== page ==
The other at­trac­tive fea­ture of 11/22/63 is that I am a bit of a Kennedy ‘as­sas­si­na­tion buff’—what those of us who re­ject the Warren Com­mis­sion’s conspiracy-less (sic) theory used to be called until they came up with the pe­jo­ra­tive ‘con­spiracy theorist’—and can usu­ally tell whether or not a writer has done his home­work on this topic.

While reading King’s take on the No­vember 22, 1963, I got the dis­tinct im­pres­sion that King’s pri­mary ref­er­ence for the as­sas­si­na­tion was Gerald Pos­ner’s Case Closed, while Norman Mail­er’s Os­wald’s Tale was the go-to book for his de­pic­tion of Lee Os­wald as an in­se­cure, vi­o­lent so­cio­pathic per­son­ality. Need­less to say, I do not con­sider ei­ther of these books to be helpful in un­der­standing the events of this day …

The nar­ra­tive of the novel is told in such a manner that the ques­tion of who killed JFK on No­vember 22, 1963, re­mains unan­swered. King’s ‘so­lu­tion’ was vague enough that, if you are one of the few left who be­lieves that Os­wald acted alone, you would be pleased with the outcome.

If, on the other hand, you are one of the ma­jority of opinion-holders in the world that be­lieves that there was more than one shooter, the out­come is vague enough to leave you guessing King’s as­sess­ment of that day.

Un­for­tu­nately, Mr. King in­cluded an af­ter­word that should never have been al­lowed into the book. King ac­knowl­edges both Mailer and Pos­ner’s work among his main sources of in­for­ma­tion, which is at least half hi­lar­ious, given the cur­rent status of Gerald Posner.

This caused me to re­flect back­ward and read into the nov­el’s seeming vague­ness a def­i­nite state­ment by King about that day of in­famy. Oh well, as the Rolling Stones once said, “What a shame, nothing seems to be going right …”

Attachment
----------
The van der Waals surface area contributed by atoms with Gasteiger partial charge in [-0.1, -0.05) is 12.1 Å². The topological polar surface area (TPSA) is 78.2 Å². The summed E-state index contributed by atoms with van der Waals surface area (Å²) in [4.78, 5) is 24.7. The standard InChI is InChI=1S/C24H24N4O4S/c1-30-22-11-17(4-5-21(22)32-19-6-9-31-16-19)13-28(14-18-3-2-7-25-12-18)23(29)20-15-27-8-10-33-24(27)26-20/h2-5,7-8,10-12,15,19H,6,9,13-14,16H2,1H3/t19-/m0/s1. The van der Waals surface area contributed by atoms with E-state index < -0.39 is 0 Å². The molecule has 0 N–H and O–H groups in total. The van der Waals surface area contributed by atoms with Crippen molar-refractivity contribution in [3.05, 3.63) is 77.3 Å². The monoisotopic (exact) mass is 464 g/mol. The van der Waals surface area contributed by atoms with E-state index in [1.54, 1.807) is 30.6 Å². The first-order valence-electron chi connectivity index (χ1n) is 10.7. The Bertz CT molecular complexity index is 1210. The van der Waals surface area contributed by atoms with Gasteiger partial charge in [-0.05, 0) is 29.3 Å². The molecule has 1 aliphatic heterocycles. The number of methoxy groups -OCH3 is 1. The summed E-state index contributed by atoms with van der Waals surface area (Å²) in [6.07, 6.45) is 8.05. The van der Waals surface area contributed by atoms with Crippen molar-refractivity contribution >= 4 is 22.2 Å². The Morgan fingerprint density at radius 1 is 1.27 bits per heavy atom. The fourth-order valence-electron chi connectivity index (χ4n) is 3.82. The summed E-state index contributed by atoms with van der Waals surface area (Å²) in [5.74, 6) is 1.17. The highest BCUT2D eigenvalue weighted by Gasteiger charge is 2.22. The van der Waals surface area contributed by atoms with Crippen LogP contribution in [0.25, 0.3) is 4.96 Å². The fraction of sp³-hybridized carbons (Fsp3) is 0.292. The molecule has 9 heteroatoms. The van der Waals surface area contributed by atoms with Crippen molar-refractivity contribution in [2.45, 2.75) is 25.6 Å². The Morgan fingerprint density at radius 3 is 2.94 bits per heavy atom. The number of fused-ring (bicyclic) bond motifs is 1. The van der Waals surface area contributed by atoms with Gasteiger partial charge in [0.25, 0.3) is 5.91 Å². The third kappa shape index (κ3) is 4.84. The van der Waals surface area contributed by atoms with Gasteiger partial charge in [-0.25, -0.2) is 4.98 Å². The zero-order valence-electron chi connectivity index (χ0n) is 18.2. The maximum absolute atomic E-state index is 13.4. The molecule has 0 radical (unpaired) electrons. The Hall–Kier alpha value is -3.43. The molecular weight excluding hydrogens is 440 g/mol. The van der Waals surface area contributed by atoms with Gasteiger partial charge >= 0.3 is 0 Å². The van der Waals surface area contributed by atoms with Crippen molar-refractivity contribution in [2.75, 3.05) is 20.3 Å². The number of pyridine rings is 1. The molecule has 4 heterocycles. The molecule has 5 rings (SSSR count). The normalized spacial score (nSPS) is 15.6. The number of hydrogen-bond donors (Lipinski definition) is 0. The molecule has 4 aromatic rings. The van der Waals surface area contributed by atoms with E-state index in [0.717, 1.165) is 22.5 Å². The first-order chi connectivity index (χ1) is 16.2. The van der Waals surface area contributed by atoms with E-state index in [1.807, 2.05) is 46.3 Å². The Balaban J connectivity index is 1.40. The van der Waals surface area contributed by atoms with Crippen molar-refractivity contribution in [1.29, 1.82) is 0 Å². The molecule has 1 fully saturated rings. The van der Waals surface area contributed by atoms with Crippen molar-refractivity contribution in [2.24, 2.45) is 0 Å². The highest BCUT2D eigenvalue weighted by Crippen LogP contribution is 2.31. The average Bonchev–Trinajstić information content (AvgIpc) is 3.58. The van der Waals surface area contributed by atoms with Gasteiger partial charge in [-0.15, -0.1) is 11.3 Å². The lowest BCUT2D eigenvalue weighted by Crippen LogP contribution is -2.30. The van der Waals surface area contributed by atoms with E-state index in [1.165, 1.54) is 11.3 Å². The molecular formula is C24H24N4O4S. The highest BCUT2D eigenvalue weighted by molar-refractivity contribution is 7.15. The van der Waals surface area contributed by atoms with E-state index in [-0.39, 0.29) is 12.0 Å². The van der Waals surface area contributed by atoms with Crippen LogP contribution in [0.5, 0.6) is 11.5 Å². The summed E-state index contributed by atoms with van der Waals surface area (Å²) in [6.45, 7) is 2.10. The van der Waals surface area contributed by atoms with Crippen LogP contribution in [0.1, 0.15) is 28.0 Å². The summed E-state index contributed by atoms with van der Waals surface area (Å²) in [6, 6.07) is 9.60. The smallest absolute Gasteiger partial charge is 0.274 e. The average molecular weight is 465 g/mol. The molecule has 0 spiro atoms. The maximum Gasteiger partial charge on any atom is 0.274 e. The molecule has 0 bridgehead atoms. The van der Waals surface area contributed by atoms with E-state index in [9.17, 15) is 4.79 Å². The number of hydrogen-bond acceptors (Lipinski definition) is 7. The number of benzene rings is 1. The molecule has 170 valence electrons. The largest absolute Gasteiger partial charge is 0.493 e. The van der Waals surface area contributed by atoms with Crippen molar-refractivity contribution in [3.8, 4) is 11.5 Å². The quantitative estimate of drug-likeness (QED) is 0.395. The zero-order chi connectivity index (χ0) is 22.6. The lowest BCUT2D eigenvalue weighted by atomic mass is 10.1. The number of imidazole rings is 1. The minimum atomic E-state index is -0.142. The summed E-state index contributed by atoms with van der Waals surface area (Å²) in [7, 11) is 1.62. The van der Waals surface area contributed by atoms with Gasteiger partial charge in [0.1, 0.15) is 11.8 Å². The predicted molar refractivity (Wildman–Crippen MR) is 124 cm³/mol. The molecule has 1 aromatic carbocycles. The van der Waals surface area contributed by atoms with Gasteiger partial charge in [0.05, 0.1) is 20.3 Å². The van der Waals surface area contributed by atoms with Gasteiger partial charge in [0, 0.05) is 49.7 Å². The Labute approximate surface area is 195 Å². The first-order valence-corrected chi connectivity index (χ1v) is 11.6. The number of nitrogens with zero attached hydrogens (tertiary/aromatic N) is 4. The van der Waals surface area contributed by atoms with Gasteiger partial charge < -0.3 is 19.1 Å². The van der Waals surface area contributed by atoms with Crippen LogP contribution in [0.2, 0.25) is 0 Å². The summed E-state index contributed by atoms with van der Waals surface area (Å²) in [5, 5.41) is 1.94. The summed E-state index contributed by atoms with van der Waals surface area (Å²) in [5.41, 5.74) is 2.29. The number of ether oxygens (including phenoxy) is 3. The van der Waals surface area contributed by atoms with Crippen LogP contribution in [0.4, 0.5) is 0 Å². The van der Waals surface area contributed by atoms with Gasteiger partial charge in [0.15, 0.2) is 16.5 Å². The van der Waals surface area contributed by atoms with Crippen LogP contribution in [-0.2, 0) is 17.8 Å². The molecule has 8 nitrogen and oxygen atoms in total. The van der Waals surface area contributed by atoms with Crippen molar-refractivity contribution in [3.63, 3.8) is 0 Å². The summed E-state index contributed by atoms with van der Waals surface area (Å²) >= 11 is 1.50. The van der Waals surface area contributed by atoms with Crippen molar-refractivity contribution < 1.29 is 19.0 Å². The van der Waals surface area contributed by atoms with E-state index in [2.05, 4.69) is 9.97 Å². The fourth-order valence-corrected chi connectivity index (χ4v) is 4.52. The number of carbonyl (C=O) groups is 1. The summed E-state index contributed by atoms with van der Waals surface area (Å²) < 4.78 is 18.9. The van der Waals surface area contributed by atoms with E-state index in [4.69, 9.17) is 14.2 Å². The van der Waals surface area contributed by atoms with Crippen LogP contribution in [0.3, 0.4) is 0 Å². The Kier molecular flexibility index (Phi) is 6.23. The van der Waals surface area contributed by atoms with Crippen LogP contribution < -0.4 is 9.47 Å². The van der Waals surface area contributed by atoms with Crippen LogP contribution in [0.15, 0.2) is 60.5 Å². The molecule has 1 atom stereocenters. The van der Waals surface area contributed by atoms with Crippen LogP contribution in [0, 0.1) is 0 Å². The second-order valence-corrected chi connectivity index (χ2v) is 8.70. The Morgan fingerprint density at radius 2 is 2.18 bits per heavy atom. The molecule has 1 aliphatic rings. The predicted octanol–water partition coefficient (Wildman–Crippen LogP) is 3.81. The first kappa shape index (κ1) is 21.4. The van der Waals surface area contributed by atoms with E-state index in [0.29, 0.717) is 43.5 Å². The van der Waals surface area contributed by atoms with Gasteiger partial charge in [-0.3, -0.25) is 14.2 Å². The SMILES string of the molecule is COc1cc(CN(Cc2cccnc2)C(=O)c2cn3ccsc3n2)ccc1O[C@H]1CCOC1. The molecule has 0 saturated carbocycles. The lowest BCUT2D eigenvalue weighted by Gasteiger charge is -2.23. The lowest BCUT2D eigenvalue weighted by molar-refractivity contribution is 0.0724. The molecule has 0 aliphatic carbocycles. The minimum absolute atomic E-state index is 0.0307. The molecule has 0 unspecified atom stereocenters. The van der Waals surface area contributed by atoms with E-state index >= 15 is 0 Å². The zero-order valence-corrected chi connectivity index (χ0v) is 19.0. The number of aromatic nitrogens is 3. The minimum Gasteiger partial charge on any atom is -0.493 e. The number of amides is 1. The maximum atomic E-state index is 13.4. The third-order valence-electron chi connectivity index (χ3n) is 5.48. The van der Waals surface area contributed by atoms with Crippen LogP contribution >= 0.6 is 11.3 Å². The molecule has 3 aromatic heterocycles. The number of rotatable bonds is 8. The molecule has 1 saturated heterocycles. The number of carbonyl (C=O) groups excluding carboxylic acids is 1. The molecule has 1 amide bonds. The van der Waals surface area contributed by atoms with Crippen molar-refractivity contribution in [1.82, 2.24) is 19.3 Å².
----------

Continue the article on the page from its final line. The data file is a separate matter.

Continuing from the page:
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A paranoid sociopath who teaches himself fluent Russian

Using Mailer, King’s al­most com­pletely deroga­tory por­trayal of Os­wald as a vain, self-absorbed, pos­sibly stupid, and easily misled person. Which, of course, fails to ac­count for how a 17-year old high school dropout who en­listed in the US Marines wran­gled an as­sign­ment to a top-secret radar base in Japan that mon­i­tored the even more se­cret U2 air­planes that were il­le­gally coasting high above the Russian ter­ri­to­ries. Spying on So­viet mil­i­tary and man­u­fac­turing operations.

And the story and the co­in­ci­dences get weirder and more pro­lific: ac­cording to his fellow Marines, the only books he was ever seen reading were by Karl Marx, the Fa­ther of Modern Communism.

Now, many in­ves­ti­ga­tors write this off—a US Ma­rine on as­sign­ment off the coast of the USSR at the height of the Cold War trotzkying, er, trot­ting around the base car­rying ANY book would have called at­ten­tion to him­self, let alone the pre­sumed bible of the enemy—which, of course, if Lee was more than a mere grunt, this may have been his exact intention.

Nor does King ex­plain how this im­be­cilic (“What, me worry?”) jar­head was able to learn to read and speak damn near fluent Russian without a teacher while on that top-secret as­sign­ment in that iso­lated compound.

 

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Why does King believe Mailer and Posner?

It is al­most in­con­ceiv­able that a high-school drop-out of below-normal in­tel­li­gence learned Russian while on duty at that base. And he cer­tainly didn’t learn it at home be­fore en­listing! Once you ac­cept that, then only one other con­clu­sion is left you:

Leon Os­wald learned to read and write damn near fluent Russian after en­listing but be­fore ship­ping out to Japan.

While he was in the Marines.

Ques­tion: What type of Ma­rine was pulled from the rank and file and taught Russian at the height of the Cold War?

An­swer this ques­tion cor­rectly and Mr. Os­wald takes on a whole new per­sona and the term con­spiracy theory doesn’t sound so, so … outré, yes?

So, why does King be­lieve Mailer and Posner that Os­wald acted alone?? 

 

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FEATURED IMAGE: The Texas Book De­pos­i­tory looking down on Dealy Plaza in 1963.